Save The Trees!

Balancing parking with trees

Leaving a wide berth for tree roots

It stopped raining for a day! Since there weren’t other trades on site, Matt the builder, worked on preparing space for parking and material storage

The portion of my property closest to the public road is heavily wooded with tall mature evergreen trees, mostly pine. The under story consists of well-behaved native plants like Salal and Ocean Spray, not so well behaved natives like Honeysuckle, and downright aggressive invaders like blackberries. Pine trees grow in groups where the shade from their upper branches cause the lower branches to wither so that each tall tree is effectively an umbrella of greenery at the top of a long trunk. They protect each other against strong winds as long as a large enough group is left standing. Unfortunately, too many property owners ‘thin’ their trees to improve their view or under a misguided idea they’re helping the remaining tree get more sun. This little island is plagued by downed trees each big wind storm.

For this reason I put green tape around the trunk of each tree I wanted to keep (there were few trees without a green ribbon). The plan was to clear only the under growth and skim off the weeds and topsoil between clumps of trees, being careful to not damage the tree roots. Going back from the driveway about 20′ made a sizable area between the trees for parking and material storage. This left another 30 to 40 feet of undisturbed forest between the new parking area and the property line.

The parking areas was covered with gravel that arrived on the O-early-30 ferry (i.e. any ferry that runs before daylight). This area will remain after the construction for guest parking and turnaround when backing out of the garage which will be erected in the middle of the driveway after the greenhouse/house is done.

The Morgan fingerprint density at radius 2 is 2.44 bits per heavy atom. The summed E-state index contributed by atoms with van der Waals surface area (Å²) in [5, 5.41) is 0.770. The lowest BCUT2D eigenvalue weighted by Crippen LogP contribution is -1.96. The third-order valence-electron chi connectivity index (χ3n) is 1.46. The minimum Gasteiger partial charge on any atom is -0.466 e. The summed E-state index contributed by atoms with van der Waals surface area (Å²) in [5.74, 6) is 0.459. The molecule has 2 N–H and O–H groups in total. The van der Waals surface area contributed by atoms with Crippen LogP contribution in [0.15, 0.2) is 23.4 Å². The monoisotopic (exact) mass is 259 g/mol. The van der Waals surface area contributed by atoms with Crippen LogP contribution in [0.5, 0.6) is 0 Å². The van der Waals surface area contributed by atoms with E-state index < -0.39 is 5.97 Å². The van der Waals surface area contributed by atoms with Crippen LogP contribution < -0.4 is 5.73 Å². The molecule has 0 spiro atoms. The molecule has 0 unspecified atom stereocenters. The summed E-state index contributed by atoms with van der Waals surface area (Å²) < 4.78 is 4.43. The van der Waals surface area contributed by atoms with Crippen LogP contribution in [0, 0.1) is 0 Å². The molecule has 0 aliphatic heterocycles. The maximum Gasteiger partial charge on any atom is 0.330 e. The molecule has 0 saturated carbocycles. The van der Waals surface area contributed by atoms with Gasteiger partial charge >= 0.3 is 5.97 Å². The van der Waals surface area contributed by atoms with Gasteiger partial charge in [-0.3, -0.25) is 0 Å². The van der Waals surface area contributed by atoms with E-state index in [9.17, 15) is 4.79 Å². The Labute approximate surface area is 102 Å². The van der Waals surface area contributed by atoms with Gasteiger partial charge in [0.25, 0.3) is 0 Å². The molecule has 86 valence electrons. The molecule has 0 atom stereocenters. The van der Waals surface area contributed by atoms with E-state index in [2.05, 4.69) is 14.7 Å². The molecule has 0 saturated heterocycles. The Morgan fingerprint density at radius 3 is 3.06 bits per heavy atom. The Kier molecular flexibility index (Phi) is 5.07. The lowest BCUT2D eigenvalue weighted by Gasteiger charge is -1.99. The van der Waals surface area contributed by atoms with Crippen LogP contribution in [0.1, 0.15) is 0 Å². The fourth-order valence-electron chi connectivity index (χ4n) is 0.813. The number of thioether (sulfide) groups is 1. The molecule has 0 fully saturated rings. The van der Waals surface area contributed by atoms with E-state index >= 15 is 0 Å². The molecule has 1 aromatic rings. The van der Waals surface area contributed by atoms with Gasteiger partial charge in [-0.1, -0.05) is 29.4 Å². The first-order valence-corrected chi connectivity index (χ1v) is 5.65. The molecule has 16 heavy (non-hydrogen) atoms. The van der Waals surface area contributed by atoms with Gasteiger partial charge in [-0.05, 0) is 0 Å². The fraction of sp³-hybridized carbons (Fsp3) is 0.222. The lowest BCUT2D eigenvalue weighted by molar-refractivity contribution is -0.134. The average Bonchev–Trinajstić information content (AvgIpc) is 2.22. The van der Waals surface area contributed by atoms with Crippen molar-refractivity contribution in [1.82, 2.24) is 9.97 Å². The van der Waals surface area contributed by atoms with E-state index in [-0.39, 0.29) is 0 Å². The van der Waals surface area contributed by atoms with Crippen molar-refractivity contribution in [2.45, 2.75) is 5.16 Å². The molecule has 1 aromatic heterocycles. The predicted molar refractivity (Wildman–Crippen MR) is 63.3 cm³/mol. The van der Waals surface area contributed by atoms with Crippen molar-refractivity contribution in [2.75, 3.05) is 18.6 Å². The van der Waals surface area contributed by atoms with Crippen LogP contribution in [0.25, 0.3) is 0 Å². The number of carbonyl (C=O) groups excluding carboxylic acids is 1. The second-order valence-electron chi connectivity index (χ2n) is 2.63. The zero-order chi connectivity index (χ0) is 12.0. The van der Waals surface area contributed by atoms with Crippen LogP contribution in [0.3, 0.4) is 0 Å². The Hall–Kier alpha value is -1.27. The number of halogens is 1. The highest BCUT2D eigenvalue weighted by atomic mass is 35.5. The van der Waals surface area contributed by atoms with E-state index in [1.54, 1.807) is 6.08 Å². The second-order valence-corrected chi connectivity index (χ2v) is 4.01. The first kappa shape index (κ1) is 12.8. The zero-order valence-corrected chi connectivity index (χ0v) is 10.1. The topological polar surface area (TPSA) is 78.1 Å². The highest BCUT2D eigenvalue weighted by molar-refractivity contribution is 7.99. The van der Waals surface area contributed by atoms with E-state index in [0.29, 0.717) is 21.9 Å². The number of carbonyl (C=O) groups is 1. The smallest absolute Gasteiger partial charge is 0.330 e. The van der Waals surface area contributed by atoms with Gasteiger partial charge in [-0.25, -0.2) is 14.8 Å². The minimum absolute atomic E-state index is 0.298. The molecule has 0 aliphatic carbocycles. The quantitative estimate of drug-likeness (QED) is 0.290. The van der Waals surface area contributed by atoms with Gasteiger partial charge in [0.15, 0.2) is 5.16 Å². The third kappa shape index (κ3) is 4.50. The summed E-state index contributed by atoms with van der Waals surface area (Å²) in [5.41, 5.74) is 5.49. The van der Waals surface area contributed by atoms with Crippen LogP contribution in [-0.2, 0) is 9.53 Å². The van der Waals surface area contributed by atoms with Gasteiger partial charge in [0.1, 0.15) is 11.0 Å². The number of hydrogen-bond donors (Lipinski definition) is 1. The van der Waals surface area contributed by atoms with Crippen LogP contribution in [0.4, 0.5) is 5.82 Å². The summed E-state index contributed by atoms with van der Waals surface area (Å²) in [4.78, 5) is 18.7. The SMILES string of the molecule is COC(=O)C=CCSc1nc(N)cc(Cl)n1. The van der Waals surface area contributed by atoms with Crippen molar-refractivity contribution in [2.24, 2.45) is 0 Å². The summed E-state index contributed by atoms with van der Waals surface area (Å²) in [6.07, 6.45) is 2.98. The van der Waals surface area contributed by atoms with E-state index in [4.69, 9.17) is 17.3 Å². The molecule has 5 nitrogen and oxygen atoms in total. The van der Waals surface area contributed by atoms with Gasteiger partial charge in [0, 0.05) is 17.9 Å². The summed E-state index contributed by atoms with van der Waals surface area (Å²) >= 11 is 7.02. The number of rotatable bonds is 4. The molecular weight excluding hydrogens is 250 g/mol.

Preparing for inspection

The smallest dirt mountain

We thought the foundation guys would be back on Friday but they’re doing a pour on another job so they will be back on Monday and inspection is called for on Tuesday. Covering the huge piles of dirt is not only a good idea to prevent erosion, it is required as a condition of the building permit. My yard is now dotted with black and white mountains for the next month or so.

Siting the rainwater tanks

New water tank location

Building space is at a premium due to all the pre-existing structures on my property. My site plan was drawn based on the information we had at the time, knowing that changes would be made as we got into the actual construction. Today was one of those changes that is actually for the better – changing the location of the rainwater storage tanks.

The plan includes approximately 5,000 gallons of rainwater storage in tanks that fill from gutters on the greenhouse for use as irrigation inside the greenhouse. Given the height difference between the greenhouse gutters, the garage-level to the east, and the greenhouse garden level, the expectation was this could be gravity fed both directions – from the gutters to the tanks and from the tanks to the greenhouse. Once we actually sited the greenhouse on the land, the retaining wall between the garage and greenhouse levels, and the garage, it didn’t leave room for the tanks in the location we’d planned.

On the other hand, the greenhouse fit in the space on this version of the plan so it did not encroach onto the ‘tool shed’ and we don’t need to move that building. That leaves the perfect location for the tanks – they’re still close to the greenhouse downspouts, they’re hidden from 2 directions by the cabins, and they’re hidden from the neighbor’s view by tall and thick brush.

The only downside to the new location is we won’t be able to use gravity feed back from the tanks to the greenhouse. However, we’ll be able to install pumps at, and get power from, the cabin for less money than it was going to cost to move that building. Ultimately that’s a win in my book.

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